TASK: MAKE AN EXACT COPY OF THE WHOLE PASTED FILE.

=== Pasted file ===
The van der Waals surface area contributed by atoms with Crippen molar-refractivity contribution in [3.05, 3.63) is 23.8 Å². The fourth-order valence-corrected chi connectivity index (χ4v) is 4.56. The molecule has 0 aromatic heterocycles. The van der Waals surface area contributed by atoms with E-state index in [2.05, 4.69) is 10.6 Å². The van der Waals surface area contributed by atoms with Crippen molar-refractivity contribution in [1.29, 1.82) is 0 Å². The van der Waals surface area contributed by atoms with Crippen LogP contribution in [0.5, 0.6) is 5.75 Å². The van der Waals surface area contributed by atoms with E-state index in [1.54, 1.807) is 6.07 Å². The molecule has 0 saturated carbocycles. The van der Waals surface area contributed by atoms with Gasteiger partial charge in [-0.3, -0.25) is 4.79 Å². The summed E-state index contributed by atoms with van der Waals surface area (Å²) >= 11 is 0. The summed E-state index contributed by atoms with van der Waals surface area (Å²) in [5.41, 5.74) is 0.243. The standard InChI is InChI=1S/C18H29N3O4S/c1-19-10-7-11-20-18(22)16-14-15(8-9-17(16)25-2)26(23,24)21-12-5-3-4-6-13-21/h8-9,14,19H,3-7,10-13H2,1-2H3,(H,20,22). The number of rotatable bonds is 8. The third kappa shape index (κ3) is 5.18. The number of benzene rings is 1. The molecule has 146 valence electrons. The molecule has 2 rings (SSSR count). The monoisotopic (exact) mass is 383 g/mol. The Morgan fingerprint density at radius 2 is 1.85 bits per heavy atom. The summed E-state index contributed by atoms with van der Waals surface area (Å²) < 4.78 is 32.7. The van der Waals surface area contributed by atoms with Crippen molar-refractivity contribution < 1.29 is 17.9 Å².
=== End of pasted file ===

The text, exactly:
The van der Waals surface area contributed by atoms with Crippen molar-refractivity contribution in [3.05, 3.63) is 23.8 Å². The fourth-order valence-corrected chi connectivity index (χ4v) is 4.56. The molecule has 0 aromatic heterocycles. The van der Waals surface area contributed by atoms with E-state index in [2.05, 4.69) is 10.6 Å². The van der Waals surface area contributed by atoms with Crippen molar-refractivity contribution in [1.29, 1.82) is 0 Å². The van der Waals surface area contributed by atoms with Crippen LogP contribution in [0.5, 0.6) is 5.75 Å². The van der Waals surface area contributed by atoms with E-state index in [1.54, 1.807) is 6.07 Å². The molecule has 0 saturated carbocycles. The van der Waals surface area contributed by atoms with Gasteiger partial charge in [-0.3, -0.25) is 4.79 Å². The summed E-state index contributed by atoms with van der Waals surface area (Å²) >= 11 is 0. The summed E-state index contributed by atoms with van der Waals surface area (Å²) in [5.41, 5.74) is 0.243. The standard InChI is InChI=1S/C18H29N3O4S/c1-19-10-7-11-20-18(22)16-14-15(8-9-17(16)25-2)26(23,24)21-12-5-3-4-6-13-21/h8-9,14,19H,3-7,10-13H2,1-2H3,(H,20,22). The number of rotatable bonds is 8. The third kappa shape index (κ3) is 5.18. The number of benzene rings is 1. The molecule has 146 valence electrons. The molecule has 2 rings (SSSR count). The monoisotopic (exact) mass is 383 g/mol. The Morgan fingerprint density at radius 2 is 1.85 bits per heavy atom. The summed E-state index contributed by atoms with van der Waals surface area (Å²) < 4.78 is 32.7. The van der Waals surface area contributed by atoms with Crippen molar-refractivity contribution < 1.29 is 17.9 Å².